English form of HENRIETTE. It was introduced to England by Henriette Marie, the wife of the 17th-century English king Charles I. The name Henriette was also Anglicized as Harriet, a form which was initially more popular.

IAIN

Gender: Masculine

Usage: Scottish

Rating: 23% based on 3 votes

Scottish form of JOHN

INDIRA

Gender: Feminine

Usage: Indian, Hinduism

Other Scripts: इन्दिरा (Hindi, Sanskrit)

Rating: 23% based on 3 votes

Means "beauty" in Sanskrit. This is another name of Lakshmi, the wife of the Hindu god Vishnu. A notable bearer was India's first female prime minister, Indira Gandhi (1917-1984).

ISABELLA

Gender: Feminine

Usage: Italian, German, English, Swedish, Norwegian, Danish, Dutch, Romanian

Pronounced: ee-zah-BEL-lah (Italian), iz-ə-BEL-ə (English)

Rating: 13% based on 3 votes

Latinate form of ISABEL. This name was borne by many medieval royals, including queen consorts of England, France, Portugal, the Holy Roman Empire and Hungary, as well as the powerful ruling queen Isabella of Castile (properly called Isabel).

JULIA

Gender: Feminine

Usage: English, German, Swedish, Norwegian, Danish, Dutch, Spanish, Polish, Finnish, Ancient Roman, Biblical

Pronounced: JOO-lee-ə (English), YOO-lee-ah (German), HOO-lyah (Spanish), YUWL-yah (Polish), YOO:-lee-ah (Ancient Roman)

Rating: 55% based on 4 votes

Feminine form of JULIUS. A person by this name has a brief mention in the New Testament. It was borne by a few early saints and martyrs, including the patron saint of Corsica. Shakespeare used the name in his comedy 'The Two Gentlemen of Verona' (1594). It has been common as a given name in the English-speaking world only since the 18th century. A famous bearer is American actress Julia Roberts (1967-).

KEEGAN

Gender: Masculine

Usage: Irish, English

Pronounced: KEE-gən

Rating: 20% based on 3 votes

From an Irish surname, the Anglicized form of the Gaelic Mac Aodhagáin, which means "descendent of Aodhagán". The given name Aodhagán is a double diminutive of AODH.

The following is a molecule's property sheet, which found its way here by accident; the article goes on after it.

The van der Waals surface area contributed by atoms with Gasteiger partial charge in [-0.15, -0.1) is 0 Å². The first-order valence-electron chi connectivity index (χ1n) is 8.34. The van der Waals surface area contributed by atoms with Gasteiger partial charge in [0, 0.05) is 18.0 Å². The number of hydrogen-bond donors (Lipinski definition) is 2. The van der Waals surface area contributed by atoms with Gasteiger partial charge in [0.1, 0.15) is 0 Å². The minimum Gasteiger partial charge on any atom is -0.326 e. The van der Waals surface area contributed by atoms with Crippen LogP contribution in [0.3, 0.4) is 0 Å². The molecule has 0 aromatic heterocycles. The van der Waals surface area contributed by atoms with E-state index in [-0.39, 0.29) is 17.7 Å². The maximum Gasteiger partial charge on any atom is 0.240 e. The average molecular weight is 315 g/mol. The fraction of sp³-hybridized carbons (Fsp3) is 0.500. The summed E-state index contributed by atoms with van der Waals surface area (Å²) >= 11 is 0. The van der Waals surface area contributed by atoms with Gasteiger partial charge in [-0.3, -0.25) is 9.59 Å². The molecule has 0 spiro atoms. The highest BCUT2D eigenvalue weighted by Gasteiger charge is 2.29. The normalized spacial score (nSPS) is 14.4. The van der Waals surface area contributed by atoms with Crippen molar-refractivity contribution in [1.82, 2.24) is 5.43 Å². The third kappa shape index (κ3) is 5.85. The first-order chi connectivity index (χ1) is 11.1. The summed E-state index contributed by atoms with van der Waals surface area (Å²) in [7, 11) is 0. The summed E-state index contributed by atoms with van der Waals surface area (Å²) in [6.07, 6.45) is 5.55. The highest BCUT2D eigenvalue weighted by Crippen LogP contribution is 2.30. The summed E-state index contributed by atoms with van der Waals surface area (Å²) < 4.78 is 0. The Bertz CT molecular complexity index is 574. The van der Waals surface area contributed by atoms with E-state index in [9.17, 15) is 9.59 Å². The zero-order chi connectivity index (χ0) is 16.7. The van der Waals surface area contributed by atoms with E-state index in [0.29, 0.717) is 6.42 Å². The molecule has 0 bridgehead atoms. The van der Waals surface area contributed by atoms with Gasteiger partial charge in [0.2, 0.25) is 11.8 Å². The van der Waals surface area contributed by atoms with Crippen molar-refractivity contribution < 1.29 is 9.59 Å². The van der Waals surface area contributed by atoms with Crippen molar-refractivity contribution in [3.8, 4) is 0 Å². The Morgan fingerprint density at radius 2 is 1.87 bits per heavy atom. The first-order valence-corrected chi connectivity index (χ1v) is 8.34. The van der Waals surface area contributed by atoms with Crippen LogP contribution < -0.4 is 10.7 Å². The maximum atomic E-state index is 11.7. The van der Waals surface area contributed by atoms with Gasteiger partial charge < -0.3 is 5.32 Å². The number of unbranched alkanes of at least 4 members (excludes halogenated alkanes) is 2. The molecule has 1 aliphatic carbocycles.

KIERA

Gender: Feminine

Usage: Irish

Pronounced: KEER-a, KEE-ar-a

Rating: 27% based on 3 votes

Anglicized form of CIARA (1)

KIERAN

Gender: Masculine

Usage: Irish

Pronounced: KEER-awn, KEE-ar-awn

Rating: 45% based on 4 votes

Anglicized form of CIARÁN

KREIOS

Gender: Masculine

Usage: Greek Mythology

Other Scripts: Κρειος (Ancient Greek)

Rating: 100% based on 1 vote

Possibly derived from Greek κρειων (kreion) "lord, master". This was the name of a Titan in Greek mythology.

LANDON

Gender: Masculine

Usage: English

Pronounced: LAN-dən

Rating: 33% based on 4 votes

From a surname which was derived from an Old English place name meaning "long hill" (effectively meaning "ridge"). Use of the name may have been inspired in part by the actor Michael Landon (1936-1991).

LEANDER

Gender: Masculine

Usage: Greek Mythology (Latinized)

Other Scripts: Λεανδρος (Ancient Greek)

Pronounced: lee-AN-dər (English)

Rating: 10% based on 1 vote

From the Greek Λεανδρος (Leandros) which means "lion of a man" from Greek λεων (leon) "lion" and ανδρος (andros) "of a man". In Greek legend Leander was the lover of Hero. Every night he swam across the Hellespont to meet her, but on one occasion he was drowned when a storm arose. When Hero saw his dead body she threw herself into the waters and perished.

LEANDROS

Gender: Masculine

Usage: Greek Mythology

Other Scripts: Λεανδρος (Ancient Greek)

Rating: 60% based on 1 vote

Greek form of LEANDER

LEOLIN

Gender: Masculine

Usage: Welsh

Rating: 23% based on 3 votes

Variant of LLYWELYN influenced by Latin leo "lion".

LEONIDAS

Gender: Masculine

Usage: Greek, Ancient Greek

Other Scripts: Λεωνιδας (Greek)

From Greek λεων (leon) "lion". Leonidas was a Spartan king of the 5th century BC who sacrificed his life defending the pass of Thermopylae from the Persians. This was also the name of a 3rd-century saint and martyr, the father of Origen, from Alexandria.

LIAM

Gender: Masculine

Usage: Irish, English

Pronounced: LEE-əm (English)

Rating: 83% based on 4 votes

Irish short form of WILLIAM

LISETTE

Gender: Feminine

Usage: French, English

Pronounced: lee-ZET (French)

Rating: 43% based on 3 votes

Diminutive of ÉLISABETH

LOGAN

Gender: Masculine

Usage: Scottish, English